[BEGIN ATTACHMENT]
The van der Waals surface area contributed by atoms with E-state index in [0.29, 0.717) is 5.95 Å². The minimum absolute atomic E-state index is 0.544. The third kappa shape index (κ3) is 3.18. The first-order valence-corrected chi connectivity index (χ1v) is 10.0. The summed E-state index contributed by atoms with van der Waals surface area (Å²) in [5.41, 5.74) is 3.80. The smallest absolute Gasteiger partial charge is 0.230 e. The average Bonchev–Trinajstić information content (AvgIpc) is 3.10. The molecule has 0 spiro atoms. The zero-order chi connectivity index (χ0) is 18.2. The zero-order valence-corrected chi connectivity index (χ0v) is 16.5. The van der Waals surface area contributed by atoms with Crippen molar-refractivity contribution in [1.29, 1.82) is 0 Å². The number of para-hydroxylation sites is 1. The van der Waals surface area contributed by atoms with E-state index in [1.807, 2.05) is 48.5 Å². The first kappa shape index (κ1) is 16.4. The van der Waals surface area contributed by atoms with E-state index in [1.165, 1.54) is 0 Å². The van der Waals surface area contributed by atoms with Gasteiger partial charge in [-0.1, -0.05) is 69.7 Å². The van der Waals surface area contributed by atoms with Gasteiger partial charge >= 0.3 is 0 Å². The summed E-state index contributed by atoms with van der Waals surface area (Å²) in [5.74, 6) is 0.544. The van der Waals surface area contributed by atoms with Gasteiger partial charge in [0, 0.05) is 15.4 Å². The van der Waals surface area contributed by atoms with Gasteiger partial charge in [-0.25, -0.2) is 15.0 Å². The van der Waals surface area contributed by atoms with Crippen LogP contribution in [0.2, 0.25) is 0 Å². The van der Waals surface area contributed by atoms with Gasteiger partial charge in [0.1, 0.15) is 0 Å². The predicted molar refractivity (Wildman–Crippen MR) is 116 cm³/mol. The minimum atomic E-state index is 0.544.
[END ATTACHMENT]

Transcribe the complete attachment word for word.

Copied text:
The van der Waals surface area contributed by atoms with E-state index in [0.29, 0.717) is 5.95 Å². The minimum absolute atomic E-state index is 0.544. The third kappa shape index (κ3) is 3.18. The first-order valence-corrected chi connectivity index (χ1v) is 10.0. The summed E-state index contributed by atoms with van der Waals surface area (Å²) in [5.41, 5.74) is 3.80. The smallest absolute Gasteiger partial charge is 0.230 e. The average Bonchev–Trinajstić information content (AvgIpc) is 3.10. The molecule has 0 spiro atoms. The zero-order chi connectivity index (χ0) is 18.2. The zero-order valence-corrected chi connectivity index (χ0v) is 16.5. The van der Waals surface area contributed by atoms with Crippen molar-refractivity contribution in [1.29, 1.82) is 0 Å². The number of para-hydroxylation sites is 1. The van der Waals surface area contributed by atoms with E-state index in [1.807, 2.05) is 48.5 Å². The first kappa shape index (κ1) is 16.4. The van der Waals surface area contributed by atoms with E-state index in [1.165, 1.54) is 0 Å². The van der Waals surface area contributed by atoms with Gasteiger partial charge in [-0.1, -0.05) is 69.7 Å². The van der Waals surface area contributed by atoms with Gasteiger partial charge >= 0.3 is 0 Å². The summed E-state index contributed by atoms with van der Waals surface area (Å²) in [5.74, 6) is 0.544. The van der Waals surface area contributed by atoms with Gasteiger partial charge in [0, 0.05) is 15.4 Å². The van der Waals surface area contributed by atoms with Gasteiger partial charge in [-0.25, -0.2) is 15.0 Å². The van der Waals surface area contributed by atoms with Crippen LogP contribution in [0.2, 0.25) is 0 Å². The van der Waals surface area contributed by atoms with Gasteiger partial charge in [0.1, 0.15) is 0 Å². The predicted molar refractivity (Wildman–Crippen MR) is 116 cm³/mol. The minimum atomic E-state index is 0.544.